- Game Type
- 2, 3, 4, 5, 6, 7, 8
Chemin de Fer (which literally means "railroad" in French) is a variation of Baccarat. The main difference is that there is some decision-making involved for the participants. The scoring of the cards is the same as in Baccarat, but the chart governing the game is different in that there are three situations (as noted in the chart below) when there is an option of whether to draw or stand.
Number of Players
From two to eight people can play.
Eight standard 52-card packs are shuffled together and placed in a dealing box called a "shoe" which releases one card at a time, face down.
In addition to the three options for standing or drawing, the distinctive feature of Chemin de Fer is that the players bet against each other, as opposed to Baccarat, where it makes little difference whether a player backs the Player hand or the Bank hand. Thus, in Chemin de Fer, the player acting as the Bank, in dealing out the cards from the shoe, is actually the banker - that is, the amount he puts up governs how much the other players can wager against him. If one or two players match this amount, the remaining players do not get to bet for that round.
As in Baccarat, the casino makes its profit by taking five per cent from all winning Bank hands. This cut for the house is taken out immediately, rather than at the end of the shoe.
Usually up to eight people play, though in some games, the number can go up to nine or even 12. A game is normally not begun until there are five or six players available. In the middle of the French layout is a square marked "Banque," which is for the banker's bet, if any. Another square marked "Reliquat" is for that part of the banker's bet (if any) that is not covered by all the other players.
Banking the Game
The player to the right of the dealer (or croupier) is the first banker and places the number of chips he is prepared to wager in front of him. Any player who wants to bet against this player calls out, "Banco!" and matches the same amount. If there is more than one such challenger, priority is given to the player nearer to the dealer's right. If no one calls, "Banco!" two or more players may cover parts of the Bank, and the player placing the most money down gets the privilege of playing the hand. (There are other features of betting that are very detailed and which are played primarily in the European game.)
As in Baccarat, two cards are dealt face down, one at a time, to the player and the banker. If the player has a natural (a total of 8 or 9), he turns over the cards immediately. If the player must draw a card, or with a total of 5 chooses to do so, he says, "Carte," but does not turn over the two initial cards. since exposing the cards would be to the dealer's advantage. The third card, though, is dealt face up for the players or for the dealer, whenever such a card is drawn.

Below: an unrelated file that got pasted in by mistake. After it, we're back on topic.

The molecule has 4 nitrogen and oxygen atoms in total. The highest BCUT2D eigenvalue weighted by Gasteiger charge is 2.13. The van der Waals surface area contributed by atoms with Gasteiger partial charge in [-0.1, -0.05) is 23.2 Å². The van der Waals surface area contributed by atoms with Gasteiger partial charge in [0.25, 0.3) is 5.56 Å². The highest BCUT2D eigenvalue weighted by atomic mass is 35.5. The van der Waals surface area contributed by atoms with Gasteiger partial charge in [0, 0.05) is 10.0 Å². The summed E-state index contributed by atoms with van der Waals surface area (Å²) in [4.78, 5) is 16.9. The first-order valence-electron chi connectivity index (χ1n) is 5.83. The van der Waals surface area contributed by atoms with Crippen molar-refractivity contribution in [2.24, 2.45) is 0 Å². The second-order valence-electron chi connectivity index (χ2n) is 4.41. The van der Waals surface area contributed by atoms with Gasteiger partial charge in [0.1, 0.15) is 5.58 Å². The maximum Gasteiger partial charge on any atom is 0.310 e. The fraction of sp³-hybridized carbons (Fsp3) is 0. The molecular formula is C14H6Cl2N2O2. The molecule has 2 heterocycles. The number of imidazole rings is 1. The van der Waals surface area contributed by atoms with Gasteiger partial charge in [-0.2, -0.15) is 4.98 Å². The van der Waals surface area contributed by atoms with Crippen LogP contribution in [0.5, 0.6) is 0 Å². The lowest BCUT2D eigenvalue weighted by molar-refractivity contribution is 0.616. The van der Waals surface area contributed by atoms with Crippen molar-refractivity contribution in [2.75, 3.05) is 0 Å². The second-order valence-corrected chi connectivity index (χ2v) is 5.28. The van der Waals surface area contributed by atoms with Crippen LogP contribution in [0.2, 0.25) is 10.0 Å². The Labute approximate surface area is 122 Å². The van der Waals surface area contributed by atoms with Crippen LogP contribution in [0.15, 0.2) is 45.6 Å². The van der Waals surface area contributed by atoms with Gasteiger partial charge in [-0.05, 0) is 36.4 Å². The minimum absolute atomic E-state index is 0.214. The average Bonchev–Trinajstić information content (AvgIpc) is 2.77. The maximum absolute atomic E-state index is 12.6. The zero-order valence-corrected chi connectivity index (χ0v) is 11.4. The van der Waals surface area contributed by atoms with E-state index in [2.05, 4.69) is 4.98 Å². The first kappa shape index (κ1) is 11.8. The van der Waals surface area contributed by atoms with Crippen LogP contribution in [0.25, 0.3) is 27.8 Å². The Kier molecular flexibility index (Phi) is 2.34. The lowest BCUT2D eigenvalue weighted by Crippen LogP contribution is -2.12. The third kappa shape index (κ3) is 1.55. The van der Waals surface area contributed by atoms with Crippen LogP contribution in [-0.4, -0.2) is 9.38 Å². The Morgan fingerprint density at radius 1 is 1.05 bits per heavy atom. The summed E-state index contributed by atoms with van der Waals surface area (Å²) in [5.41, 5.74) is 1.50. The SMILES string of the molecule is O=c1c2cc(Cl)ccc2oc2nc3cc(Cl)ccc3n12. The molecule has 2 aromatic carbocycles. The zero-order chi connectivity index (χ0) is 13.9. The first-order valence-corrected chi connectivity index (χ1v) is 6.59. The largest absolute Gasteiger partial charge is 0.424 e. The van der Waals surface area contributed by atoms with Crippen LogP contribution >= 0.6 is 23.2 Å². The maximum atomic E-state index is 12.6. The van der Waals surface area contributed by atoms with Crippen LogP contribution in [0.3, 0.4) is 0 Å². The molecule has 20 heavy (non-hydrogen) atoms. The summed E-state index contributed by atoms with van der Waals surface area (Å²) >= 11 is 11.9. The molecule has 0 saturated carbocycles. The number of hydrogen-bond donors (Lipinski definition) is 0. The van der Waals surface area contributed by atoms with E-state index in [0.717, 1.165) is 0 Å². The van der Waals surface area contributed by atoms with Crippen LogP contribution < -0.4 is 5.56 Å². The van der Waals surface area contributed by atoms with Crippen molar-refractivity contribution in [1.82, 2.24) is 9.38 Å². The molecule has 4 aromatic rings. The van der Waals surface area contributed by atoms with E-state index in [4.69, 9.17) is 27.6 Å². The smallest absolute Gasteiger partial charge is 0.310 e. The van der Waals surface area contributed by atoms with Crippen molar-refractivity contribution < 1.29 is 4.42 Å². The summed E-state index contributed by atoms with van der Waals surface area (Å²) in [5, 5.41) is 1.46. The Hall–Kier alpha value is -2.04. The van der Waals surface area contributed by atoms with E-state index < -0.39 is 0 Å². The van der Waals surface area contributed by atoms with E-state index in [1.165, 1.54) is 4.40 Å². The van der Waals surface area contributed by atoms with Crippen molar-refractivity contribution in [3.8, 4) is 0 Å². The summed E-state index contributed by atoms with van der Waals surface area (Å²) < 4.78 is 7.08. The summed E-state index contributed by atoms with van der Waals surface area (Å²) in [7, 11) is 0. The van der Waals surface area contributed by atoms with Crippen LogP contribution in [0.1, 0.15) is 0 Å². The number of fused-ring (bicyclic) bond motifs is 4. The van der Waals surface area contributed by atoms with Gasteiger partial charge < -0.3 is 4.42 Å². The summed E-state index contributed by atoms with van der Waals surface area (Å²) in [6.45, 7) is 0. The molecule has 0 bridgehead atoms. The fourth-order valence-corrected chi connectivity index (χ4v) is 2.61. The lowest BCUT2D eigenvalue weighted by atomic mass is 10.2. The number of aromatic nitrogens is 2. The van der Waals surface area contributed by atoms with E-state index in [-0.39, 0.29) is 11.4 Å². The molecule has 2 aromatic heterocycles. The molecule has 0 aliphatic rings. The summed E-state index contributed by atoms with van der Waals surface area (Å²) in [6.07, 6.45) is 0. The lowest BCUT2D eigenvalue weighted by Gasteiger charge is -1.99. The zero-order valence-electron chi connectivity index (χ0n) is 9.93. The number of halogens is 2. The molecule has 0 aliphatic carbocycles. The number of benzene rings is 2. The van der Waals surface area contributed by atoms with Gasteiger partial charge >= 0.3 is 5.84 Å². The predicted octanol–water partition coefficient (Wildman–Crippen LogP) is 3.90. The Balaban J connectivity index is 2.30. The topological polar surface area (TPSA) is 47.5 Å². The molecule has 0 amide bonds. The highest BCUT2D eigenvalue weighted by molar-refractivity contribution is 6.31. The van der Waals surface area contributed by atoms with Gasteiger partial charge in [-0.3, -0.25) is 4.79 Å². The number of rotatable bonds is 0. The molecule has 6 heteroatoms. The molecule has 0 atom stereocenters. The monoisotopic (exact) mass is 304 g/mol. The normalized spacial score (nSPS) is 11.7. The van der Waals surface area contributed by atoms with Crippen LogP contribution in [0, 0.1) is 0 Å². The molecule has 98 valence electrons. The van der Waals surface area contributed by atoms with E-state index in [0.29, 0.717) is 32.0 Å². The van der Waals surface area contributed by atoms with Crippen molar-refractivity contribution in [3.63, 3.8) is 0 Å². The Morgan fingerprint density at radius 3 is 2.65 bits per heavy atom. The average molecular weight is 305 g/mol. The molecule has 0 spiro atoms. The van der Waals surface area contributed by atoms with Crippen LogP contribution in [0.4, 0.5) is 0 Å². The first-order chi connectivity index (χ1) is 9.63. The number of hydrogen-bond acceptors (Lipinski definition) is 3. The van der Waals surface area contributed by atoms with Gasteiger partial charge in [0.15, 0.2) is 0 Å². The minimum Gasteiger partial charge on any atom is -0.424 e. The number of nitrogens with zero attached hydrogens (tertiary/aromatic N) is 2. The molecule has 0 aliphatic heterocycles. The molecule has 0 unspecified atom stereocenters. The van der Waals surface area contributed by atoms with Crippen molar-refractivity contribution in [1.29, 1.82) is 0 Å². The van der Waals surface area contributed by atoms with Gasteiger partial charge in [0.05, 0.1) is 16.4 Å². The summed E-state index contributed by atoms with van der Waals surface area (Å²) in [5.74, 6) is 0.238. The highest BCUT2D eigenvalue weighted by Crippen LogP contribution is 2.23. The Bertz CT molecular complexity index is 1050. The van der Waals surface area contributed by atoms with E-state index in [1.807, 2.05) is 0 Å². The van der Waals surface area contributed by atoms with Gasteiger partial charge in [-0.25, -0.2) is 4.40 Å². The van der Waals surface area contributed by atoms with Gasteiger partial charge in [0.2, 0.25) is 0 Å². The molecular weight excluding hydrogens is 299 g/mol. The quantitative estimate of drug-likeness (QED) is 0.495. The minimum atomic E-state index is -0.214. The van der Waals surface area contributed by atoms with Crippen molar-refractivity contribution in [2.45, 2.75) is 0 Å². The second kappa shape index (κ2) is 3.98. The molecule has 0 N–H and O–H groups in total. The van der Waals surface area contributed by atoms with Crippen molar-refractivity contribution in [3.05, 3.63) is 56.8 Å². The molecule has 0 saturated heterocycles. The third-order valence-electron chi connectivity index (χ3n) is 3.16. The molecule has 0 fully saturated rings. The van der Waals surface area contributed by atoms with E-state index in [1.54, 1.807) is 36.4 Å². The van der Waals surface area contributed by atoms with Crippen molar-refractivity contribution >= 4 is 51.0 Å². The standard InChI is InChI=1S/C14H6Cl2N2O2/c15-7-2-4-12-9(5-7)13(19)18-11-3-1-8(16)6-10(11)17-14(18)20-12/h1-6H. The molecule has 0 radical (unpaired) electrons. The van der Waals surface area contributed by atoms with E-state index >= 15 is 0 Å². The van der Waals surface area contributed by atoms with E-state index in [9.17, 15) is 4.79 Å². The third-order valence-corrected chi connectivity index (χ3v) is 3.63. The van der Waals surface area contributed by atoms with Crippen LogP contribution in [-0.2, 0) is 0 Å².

Object of the Game. The goal is to form, in two or three cards, a combination that counts as close to 9 as possible. Face cards and 10s count 10 or zero, aces count 1, and other cards their pip value. Tens are disregarded in the total, thus, a 5 and a 6, totaling 11, counts as 1.
If a player has a count of 8 or 9 in his first two cards, he has a "natural," and shows his hand immediately. If only the dealer has a natural, the dealer wins all the bets. If only the opponent has a natural, the dealer pays all the bets. A natural 9 beats a natural 8. Two naturals of the same number are a stand-off. When this happens, cards are tossed in, all bets are withdrawn, and players place their bets for the next deal (called a "coup").
If neither the dealer nor his opponent has a natural, the opponent, according to the chart, may receive a third card, which is dealt face up. The dealer, also according to the chart, may draw a third card face up. (Variation: In some games, the dealer and any player who bancos are allowed to use their own judgment as to whether or not to draw a third card, regardless of mathematical advisability.)
When both players have stood or withdrawn, all cards are shown. If the dealer is nearer 9 than his opponent, he collects all the bets. If his opponent is nearer 9, the dealer pays all the bets. If the dealer and his opponent have the same total, all bets are a stand-off and are withdrawn.
Changing the Bank
Once the house settles all wagers, the next coup (deal) begins. The dealer remains dealer as long as he wins or has a stand-off. When he loses a coup, the player to his left becomes the dealer.
The new dealer announces the amount of his bank, bets are placed, and the deal continues as before. The cards are not removed from the shoe and reshuffled until only a few cards are left in it.